. . . a faery vision,Blake’s Cloud is, like those of Milton in this passage, “plighted”—but with a shift of semantic emphasis.37↤ 37 Milton’s primary sense was “folded,” which gives the current English word “pleated.” He also offers the undercurrent of meaning that relates the rainbow to the “plighting” of God’s covenant with Noah. The Cloud of the Book of Thel is “plighted” in being betrothed to his “partner in the vale” (3.31, E 5), whom he goes to join when he takes leave of Thel. The Cloud’s “partner” is “the fair-eyed dew,”38↤ 38 The “Antamon” of Europe is likewise “prince of the pearly dew” (Europe 14.15, E 65). who “kneels before the risen sun” (3.14), surrendering herself—like Spenser’s “Morning dew” Chrysogone39↤ 39 Chrysogone (in The Faerie Queene 3.6.3ff) was the mother of Belphoebe and Amoret, twin daughters born “of the wombe of Morning dew” (22.214.171.124), miraculously begotten “through influence of th’heauens fruitfull ray” (6.2). Chrysogone is said to have conceived them while sleeping in the sun: The sunne-beames bright vpon her body playd,
Of some gay creatures of the element
That in the colours of the rainbow live
And play i’ the plighted clouds. . . .
Being through former bathing mollifide,
And pierst into her wombe, where they embayd
With so sweet sence and secret power vnspide,
That in her pregnant flesh they shortly fructifide. (126.96.36.199-9) —to that divine source of life just as obviously as Thel hides away from it when she seeks out “the secret air” (1.2, my emphasis). The “plighted” couple are “link’d in a golden band and never part, / But walk united bearing food to all our tender flowers”(3.12-16, E 5). Like the “Lilly of the valley,” they give selflessly of themselves, both to one another and to others in the fullfilment of social responsibilities. Like her, also, they have an oblique, complex, and significant, relationship with Milton’s argument and imagery in Comus.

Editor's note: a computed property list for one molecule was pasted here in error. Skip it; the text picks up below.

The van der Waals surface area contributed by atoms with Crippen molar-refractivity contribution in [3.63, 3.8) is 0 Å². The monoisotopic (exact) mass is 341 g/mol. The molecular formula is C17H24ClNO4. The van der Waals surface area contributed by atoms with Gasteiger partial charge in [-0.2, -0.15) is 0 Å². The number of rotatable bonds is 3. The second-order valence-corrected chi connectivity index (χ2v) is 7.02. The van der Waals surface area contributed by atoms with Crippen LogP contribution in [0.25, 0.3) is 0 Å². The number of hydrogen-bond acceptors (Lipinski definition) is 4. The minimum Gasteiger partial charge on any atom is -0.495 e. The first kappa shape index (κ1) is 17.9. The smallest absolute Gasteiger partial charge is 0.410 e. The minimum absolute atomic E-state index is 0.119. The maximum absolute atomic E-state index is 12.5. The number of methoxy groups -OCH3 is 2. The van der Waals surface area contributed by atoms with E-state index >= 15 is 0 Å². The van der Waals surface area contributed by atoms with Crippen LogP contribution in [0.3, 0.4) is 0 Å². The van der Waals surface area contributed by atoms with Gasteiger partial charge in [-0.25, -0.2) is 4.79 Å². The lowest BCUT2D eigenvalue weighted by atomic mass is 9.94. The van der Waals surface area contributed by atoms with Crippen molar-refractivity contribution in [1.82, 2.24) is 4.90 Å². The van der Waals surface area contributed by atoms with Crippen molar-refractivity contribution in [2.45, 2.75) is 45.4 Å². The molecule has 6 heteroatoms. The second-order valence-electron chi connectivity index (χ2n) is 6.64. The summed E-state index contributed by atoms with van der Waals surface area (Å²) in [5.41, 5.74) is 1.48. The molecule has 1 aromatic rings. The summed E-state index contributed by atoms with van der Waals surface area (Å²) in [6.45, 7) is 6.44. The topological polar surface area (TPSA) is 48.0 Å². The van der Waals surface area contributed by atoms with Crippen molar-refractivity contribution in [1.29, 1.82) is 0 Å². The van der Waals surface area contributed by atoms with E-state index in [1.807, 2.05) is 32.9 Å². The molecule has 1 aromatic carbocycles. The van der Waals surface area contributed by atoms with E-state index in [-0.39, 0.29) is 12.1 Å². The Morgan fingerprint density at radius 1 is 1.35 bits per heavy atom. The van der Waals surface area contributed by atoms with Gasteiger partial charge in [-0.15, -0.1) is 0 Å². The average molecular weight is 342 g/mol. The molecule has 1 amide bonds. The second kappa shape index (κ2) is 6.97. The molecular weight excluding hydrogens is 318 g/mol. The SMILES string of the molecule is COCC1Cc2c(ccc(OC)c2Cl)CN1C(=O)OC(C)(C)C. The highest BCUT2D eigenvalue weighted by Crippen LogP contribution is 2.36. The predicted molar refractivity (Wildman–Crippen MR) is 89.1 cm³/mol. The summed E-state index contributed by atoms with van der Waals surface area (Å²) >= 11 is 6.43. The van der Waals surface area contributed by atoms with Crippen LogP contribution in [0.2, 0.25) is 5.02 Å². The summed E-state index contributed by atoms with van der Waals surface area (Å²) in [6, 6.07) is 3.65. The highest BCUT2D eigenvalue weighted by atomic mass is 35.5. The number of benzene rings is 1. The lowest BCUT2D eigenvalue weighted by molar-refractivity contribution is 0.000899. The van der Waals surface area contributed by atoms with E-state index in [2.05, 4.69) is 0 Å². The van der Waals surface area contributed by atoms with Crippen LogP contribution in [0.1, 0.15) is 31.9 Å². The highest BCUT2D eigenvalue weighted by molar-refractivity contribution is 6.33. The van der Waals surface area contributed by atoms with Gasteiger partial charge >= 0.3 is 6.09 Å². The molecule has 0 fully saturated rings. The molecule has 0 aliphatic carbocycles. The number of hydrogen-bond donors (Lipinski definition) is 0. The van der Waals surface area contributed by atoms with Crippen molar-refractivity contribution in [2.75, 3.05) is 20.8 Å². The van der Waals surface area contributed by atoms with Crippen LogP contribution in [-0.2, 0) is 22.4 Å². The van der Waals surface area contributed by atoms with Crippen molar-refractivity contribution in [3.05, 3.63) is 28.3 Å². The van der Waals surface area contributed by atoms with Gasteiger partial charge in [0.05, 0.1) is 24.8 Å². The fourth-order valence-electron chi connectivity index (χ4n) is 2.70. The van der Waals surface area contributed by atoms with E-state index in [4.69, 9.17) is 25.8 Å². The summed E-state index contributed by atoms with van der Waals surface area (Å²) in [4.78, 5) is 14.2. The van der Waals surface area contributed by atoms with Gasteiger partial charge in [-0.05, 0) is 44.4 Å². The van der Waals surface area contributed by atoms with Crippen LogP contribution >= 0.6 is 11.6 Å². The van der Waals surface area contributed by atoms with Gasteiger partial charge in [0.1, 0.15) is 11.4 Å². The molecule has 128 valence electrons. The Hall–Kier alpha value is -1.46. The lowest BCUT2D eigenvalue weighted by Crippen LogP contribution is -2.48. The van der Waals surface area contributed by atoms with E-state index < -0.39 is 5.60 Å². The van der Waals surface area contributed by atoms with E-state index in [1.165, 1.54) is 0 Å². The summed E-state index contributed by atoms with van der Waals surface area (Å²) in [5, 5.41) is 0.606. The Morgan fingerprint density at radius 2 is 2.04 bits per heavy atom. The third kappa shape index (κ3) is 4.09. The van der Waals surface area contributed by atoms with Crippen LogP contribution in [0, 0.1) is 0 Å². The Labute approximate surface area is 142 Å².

The Cloud brings to Thel the Worm, one of the “numerous charge” (2.18) of the “Lilly.” The visual image of the Worm on plate 4 of the Book of Thel40↤ 40 Erdman, Illuminated Blake 38. (illus. 9) confirms that Blake either had in mind, or had already sketched, “What is Man!” the emblem-design he chose to place first in The Gates of Paradise41↤ 41 Erdman, Illuminated Blake 268. (illus. 13). Blake’s introduction of the Worm confirms an association stemming from the caption he wrote in the Notebook beneath his rough sketch of the emblem (illus. 14)—the passage from the Book of Job from which he took its title, ↤ 42 This sketch appears on page 68 of the Notebook; see Butlin 1: 97.
What is Man that thou shouldst magnify him & that thou shouldst set thine heart upon him. (Job 7.17)42Three of Thel’s four visitants—the Cloud, the Worm, and the Clod of Clay—emerge from the context of this verse of Job: